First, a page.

Gene therapy. While these cases of bone marrow transplantation provide “proof of concept” that HIV can be cured, a bone marrow transplant is a highly risky, intensive, and expensive procedure performed only to treat life-threatening conditions in the absence of other treatment options. It is not a realistic way to cure HIV in the millions of PLWH around the world, and to date, it has only been successful in curing HIV infection in Brown and Castillejo. It may, however, be possible to exploit the role of the CCR5 mutation to cure HIV using a type of gene therapy called gene editing.
In gene editing, DNA is inserted, deleted, modified, or replaced in the genome—the complete set of genetic information—of a living organism. In the case of an HIV cure, clinicians would remove immune cells from a PLWH, use gene editing to reprogram the CCR5 gene, and then put the cells back into the individual, a process called transfusion. Unlike bone marrow transplantation, gene editing does not require a donor with the CCR5 mutation, and the person undergoing the procedure does not risk life-threatening rejection of donor tissue. Some preliminary research has been done to date to assess the potential of gene editing as a strategy for both HIV treatment and a cure.
In addition, some experts have proposed using gene-editing technology to target proviral DNA, essentially cutting the proviral DNA out of latently infected cells. When HIV infects a cell, the virus inserts its own genome into the cell’s DNA. Recently developed biotechnology makes it possible to locate and remove these genes from latent cells using DNA-slicing enzymes. Animal studies have shown that gene-editing can cut proviral DNA from infected cells.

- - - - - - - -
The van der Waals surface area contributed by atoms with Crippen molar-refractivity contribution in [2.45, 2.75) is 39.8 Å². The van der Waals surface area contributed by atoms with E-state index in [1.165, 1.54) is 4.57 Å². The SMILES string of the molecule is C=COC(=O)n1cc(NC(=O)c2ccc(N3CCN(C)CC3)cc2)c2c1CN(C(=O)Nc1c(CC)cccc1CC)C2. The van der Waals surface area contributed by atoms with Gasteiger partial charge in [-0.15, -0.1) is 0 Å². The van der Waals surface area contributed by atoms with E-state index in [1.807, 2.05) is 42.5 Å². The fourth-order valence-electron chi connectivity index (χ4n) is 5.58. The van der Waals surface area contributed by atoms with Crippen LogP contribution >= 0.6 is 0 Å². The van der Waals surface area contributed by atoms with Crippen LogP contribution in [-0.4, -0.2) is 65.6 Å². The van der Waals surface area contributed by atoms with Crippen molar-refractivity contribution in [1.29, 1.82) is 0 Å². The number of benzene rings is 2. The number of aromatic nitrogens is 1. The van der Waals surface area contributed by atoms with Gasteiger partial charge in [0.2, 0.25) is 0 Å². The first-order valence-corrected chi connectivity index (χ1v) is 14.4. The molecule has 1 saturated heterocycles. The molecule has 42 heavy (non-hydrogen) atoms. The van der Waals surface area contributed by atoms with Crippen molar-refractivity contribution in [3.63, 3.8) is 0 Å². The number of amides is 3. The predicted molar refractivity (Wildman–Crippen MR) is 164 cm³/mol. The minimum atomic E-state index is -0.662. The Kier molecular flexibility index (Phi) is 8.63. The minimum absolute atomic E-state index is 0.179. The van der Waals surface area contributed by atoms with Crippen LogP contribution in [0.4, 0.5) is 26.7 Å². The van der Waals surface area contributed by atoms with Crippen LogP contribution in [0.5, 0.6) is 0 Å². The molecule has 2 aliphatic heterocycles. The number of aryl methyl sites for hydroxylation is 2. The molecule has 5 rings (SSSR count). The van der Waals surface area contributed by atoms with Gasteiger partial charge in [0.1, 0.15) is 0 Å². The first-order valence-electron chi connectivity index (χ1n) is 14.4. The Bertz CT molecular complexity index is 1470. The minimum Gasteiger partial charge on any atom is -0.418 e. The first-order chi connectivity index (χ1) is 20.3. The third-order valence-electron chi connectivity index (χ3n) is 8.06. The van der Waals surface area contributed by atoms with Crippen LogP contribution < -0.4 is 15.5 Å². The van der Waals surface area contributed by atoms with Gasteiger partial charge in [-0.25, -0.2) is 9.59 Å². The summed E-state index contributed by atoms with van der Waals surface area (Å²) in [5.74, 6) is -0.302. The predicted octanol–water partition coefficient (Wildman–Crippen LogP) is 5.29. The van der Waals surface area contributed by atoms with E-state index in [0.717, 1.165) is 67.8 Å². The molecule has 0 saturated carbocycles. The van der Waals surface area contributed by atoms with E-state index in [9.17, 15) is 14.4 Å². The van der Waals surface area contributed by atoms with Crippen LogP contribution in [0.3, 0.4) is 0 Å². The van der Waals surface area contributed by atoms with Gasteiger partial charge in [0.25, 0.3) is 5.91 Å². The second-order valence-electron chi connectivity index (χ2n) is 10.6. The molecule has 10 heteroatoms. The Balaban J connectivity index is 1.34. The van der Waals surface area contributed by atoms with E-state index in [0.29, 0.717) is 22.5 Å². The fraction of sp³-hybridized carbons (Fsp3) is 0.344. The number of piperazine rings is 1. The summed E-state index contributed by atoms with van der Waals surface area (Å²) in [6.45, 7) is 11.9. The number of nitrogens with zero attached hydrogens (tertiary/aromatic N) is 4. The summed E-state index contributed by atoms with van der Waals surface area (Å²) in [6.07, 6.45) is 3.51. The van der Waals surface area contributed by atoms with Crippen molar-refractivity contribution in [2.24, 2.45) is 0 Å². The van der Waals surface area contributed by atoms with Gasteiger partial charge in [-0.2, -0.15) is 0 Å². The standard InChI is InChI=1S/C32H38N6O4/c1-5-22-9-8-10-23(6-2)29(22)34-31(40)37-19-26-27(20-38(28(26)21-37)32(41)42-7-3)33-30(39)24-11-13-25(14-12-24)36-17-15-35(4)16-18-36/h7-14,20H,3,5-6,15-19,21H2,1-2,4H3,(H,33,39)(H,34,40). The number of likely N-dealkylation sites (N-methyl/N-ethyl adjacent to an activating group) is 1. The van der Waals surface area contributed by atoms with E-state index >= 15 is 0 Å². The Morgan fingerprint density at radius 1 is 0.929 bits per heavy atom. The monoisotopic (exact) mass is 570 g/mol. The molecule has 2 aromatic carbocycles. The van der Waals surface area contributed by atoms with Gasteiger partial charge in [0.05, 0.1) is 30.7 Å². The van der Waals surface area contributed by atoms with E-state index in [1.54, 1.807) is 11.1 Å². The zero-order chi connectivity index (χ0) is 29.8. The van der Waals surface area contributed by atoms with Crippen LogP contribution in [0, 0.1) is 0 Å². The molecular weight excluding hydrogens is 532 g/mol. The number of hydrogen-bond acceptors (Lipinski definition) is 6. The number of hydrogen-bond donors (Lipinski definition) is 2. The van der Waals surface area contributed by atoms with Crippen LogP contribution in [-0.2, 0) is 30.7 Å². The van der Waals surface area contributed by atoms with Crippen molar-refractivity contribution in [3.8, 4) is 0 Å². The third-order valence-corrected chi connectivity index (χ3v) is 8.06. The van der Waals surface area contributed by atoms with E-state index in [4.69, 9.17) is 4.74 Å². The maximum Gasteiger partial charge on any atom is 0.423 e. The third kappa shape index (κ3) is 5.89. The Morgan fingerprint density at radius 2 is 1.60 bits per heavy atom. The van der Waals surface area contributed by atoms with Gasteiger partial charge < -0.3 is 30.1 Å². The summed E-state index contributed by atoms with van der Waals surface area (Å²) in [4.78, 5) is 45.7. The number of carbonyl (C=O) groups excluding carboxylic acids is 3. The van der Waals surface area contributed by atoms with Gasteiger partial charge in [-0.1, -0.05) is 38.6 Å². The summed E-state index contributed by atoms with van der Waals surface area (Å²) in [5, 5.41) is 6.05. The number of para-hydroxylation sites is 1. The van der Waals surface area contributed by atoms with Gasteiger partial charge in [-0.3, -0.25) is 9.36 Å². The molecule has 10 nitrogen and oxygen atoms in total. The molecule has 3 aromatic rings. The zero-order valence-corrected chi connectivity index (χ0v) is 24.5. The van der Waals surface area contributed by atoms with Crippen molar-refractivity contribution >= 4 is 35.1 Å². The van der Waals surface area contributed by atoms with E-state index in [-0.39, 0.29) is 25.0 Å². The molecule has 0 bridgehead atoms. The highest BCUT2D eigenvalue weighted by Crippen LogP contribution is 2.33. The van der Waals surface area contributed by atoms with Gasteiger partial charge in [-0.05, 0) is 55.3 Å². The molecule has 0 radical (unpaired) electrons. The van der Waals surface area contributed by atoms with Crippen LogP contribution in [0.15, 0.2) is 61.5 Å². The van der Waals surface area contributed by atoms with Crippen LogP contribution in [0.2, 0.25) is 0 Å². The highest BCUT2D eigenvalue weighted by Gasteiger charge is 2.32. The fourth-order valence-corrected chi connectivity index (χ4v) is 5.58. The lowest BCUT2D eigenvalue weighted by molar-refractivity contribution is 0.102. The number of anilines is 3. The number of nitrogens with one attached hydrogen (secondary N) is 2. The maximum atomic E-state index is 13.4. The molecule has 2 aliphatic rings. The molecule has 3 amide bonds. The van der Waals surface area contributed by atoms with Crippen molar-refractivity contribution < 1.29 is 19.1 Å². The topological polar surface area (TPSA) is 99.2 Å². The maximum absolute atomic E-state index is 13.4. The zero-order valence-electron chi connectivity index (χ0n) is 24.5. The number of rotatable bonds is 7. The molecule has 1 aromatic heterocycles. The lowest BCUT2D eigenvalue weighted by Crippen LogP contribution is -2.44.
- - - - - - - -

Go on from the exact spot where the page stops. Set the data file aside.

The challenge for bringing gene editing into clinical practice is figuring out how to deliver gene-editing enzymes to all the cells that make up the HIV reservoir without incurring any safety risks to the person receiving treatment—and so, much more research is needed.
As for when we might see one or several of these innovations benefit PLWH, according to researchers, there are many hurdles still to clear. “It’s always perilous to make predictions,” said Richard Jefferys, the director of the Cure Project at Treatment Action Group, a community-based research and policy think tank in New York focused on ending the epidemics of HIV, tuberculosis, and hepatitis C virus.
“But you could perhaps envision an intervention (or combination) that would facilitate HIV suppression after ART is stopped, with home viral load testing to allow people to monitor for viral load rebound. The challenge is that, as yet, no intervention has achieved prolonged post-ART viral-load control in a significant number of recipients.”